The supercomfortable Sony MDR-1A does a good job balancing clarity with just enough of laid-backness to make it a very versatile headphone that's well worth considering if you're looking for a full-size headphone in the $250-$300 range.
Whether you're out listening to your MP3 player or out at home with your high-end stereo, your headphone choice is critical. Here we've picked our five favorites across every style and category, but if you already know which type of headphones you want, use the links at the left to get more options.
While it isn't quite as good as the Beats Studio wireless, Sony's MDR-ZX770BN is a quality Bluetooth headphone and costs significantly less.
While expensive, the well-built and supercomfortable Sony MDR-Z7 can go toe to toe with competing high-end audiophile headphones.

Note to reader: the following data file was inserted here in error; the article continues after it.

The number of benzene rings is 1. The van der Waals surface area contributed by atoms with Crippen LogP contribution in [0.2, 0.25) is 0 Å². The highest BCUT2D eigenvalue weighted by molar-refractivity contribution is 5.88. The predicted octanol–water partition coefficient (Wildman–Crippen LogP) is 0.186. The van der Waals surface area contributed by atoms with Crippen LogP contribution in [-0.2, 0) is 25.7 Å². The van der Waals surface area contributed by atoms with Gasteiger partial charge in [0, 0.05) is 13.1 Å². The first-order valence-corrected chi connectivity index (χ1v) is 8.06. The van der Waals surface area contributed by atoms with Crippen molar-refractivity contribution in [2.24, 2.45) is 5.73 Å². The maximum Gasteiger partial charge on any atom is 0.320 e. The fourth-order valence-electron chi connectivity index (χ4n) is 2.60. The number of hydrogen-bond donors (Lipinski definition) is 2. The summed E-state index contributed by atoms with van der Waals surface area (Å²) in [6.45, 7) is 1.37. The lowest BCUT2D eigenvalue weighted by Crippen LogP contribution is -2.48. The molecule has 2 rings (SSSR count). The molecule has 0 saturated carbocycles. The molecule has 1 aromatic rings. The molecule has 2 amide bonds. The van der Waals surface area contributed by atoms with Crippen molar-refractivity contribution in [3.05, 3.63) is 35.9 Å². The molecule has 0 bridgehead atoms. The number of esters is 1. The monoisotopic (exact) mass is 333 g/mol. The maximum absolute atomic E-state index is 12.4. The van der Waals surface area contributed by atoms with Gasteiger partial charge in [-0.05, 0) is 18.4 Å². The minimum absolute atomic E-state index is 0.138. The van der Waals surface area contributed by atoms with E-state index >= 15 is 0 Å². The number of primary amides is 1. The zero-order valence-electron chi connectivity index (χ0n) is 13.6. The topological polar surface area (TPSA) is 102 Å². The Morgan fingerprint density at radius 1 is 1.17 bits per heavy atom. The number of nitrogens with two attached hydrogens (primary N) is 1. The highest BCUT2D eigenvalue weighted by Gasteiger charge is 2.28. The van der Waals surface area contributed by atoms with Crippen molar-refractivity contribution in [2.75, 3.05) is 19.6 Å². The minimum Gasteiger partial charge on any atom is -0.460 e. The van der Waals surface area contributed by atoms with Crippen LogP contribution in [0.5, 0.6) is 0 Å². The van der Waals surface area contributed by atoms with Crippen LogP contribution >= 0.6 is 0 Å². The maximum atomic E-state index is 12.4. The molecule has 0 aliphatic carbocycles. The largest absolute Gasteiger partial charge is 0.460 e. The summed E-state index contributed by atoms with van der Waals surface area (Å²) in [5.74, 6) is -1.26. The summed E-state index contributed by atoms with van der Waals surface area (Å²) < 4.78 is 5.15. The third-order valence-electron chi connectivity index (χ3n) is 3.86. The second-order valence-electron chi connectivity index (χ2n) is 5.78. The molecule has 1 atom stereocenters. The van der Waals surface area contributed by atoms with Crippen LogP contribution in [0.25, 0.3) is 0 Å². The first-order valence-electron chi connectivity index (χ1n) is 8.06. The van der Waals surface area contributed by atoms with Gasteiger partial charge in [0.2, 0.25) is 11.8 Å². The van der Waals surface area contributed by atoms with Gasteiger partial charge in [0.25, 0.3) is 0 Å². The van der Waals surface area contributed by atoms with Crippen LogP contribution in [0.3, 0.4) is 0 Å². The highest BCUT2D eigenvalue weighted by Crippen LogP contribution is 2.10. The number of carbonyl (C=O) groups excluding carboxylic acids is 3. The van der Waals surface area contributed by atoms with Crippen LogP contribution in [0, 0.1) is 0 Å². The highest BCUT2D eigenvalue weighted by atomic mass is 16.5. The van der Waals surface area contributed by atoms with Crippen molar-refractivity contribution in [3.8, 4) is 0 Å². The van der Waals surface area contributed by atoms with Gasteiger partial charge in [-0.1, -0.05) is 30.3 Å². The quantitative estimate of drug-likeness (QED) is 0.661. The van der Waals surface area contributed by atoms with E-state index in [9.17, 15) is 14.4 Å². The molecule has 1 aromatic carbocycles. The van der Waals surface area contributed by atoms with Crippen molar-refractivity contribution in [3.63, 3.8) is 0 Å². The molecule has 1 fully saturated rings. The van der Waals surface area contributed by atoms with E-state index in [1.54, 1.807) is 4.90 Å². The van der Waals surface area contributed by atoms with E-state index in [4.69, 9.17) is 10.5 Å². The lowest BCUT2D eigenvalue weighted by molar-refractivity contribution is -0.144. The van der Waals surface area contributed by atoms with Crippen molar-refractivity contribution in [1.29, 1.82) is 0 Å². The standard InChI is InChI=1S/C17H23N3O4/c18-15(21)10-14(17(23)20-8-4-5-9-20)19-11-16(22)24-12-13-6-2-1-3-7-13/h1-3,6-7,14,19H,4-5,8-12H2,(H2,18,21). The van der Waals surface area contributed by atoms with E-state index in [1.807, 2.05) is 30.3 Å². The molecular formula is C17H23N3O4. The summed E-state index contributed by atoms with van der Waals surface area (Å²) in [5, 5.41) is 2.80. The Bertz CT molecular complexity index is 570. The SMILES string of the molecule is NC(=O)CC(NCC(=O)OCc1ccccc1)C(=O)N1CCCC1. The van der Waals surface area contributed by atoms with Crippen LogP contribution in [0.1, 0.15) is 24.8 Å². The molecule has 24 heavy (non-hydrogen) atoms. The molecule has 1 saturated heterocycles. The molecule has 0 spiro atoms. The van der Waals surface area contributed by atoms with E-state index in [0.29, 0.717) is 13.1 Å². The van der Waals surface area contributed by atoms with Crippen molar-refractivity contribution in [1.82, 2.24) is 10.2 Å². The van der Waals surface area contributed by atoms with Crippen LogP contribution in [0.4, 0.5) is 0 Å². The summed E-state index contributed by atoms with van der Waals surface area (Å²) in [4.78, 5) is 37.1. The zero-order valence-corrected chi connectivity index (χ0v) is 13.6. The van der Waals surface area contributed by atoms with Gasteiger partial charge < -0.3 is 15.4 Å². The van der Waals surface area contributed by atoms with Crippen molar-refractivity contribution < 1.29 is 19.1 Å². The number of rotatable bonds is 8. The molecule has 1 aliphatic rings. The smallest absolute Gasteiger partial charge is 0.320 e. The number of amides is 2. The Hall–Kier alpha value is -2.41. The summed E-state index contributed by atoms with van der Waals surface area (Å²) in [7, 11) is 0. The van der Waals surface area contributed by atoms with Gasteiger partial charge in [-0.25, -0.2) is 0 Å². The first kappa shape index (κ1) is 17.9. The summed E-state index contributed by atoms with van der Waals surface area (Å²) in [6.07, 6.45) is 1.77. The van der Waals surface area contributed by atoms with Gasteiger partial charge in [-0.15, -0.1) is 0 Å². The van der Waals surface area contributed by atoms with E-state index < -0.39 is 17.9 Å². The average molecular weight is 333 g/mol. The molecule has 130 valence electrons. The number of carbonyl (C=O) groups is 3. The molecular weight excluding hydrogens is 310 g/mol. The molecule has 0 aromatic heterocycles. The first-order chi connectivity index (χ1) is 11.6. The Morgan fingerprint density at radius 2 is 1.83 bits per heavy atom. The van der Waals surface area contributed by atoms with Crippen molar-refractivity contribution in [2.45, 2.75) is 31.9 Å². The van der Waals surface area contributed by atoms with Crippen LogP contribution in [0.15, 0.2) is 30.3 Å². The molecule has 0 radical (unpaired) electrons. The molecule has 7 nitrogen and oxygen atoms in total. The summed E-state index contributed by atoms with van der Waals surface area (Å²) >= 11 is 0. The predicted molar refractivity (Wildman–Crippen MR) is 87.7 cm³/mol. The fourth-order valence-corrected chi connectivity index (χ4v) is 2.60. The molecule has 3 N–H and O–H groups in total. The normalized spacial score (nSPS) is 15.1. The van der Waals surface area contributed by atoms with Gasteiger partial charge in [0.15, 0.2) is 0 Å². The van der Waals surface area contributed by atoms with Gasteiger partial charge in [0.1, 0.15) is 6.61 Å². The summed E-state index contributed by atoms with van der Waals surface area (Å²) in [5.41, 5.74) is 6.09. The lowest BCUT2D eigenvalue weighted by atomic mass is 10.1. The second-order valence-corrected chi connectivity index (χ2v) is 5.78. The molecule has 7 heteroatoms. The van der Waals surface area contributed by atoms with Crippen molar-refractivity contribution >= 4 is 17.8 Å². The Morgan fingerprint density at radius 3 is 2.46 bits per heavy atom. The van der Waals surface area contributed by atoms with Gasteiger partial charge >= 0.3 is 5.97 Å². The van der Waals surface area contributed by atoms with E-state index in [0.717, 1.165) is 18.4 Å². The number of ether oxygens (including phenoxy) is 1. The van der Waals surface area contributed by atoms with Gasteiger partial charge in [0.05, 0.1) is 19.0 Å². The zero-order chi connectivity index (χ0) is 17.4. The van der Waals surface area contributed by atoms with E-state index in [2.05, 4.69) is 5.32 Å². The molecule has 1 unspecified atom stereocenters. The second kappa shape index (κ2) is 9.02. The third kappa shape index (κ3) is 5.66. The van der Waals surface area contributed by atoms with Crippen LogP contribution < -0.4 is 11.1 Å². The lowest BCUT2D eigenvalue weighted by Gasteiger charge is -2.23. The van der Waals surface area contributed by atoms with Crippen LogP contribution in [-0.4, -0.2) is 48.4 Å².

One of the first implementations of the company's new stacked CMOS technology confers some useful benefits.
The Sony MDR-10RBT gets you about 75 percent of the way to the Beats Studio Wireless for a lot less money.
The MDR-XB950BT Extra Bass Bluetooth Headset is a $199.99/AU$249.95 wireless headphone that -- you guessed it -- serves up a generous helping of bass.
While the design may not work for everyone, the RHA T10i earbuds are great-sounding and well-built, with some nice extras, including three sets of swappable acoustic filters.
The FMP-X10 is Sony's second-generation 4K media player, equipped with a 1TB hard drive, access to hundreds of 4K movies and Netflix's 4K streaming service. Previously proprietary, a software update makes it usable by multiple brands of compatible 4K TV.
The SmartBand is an ambitious recipe that needs a little more time in the oven. There are better trackers on the market.
They've been around since 1991, but the Sony MDR-7506s are still great sounding -- and fitting -- headphones for less than $100.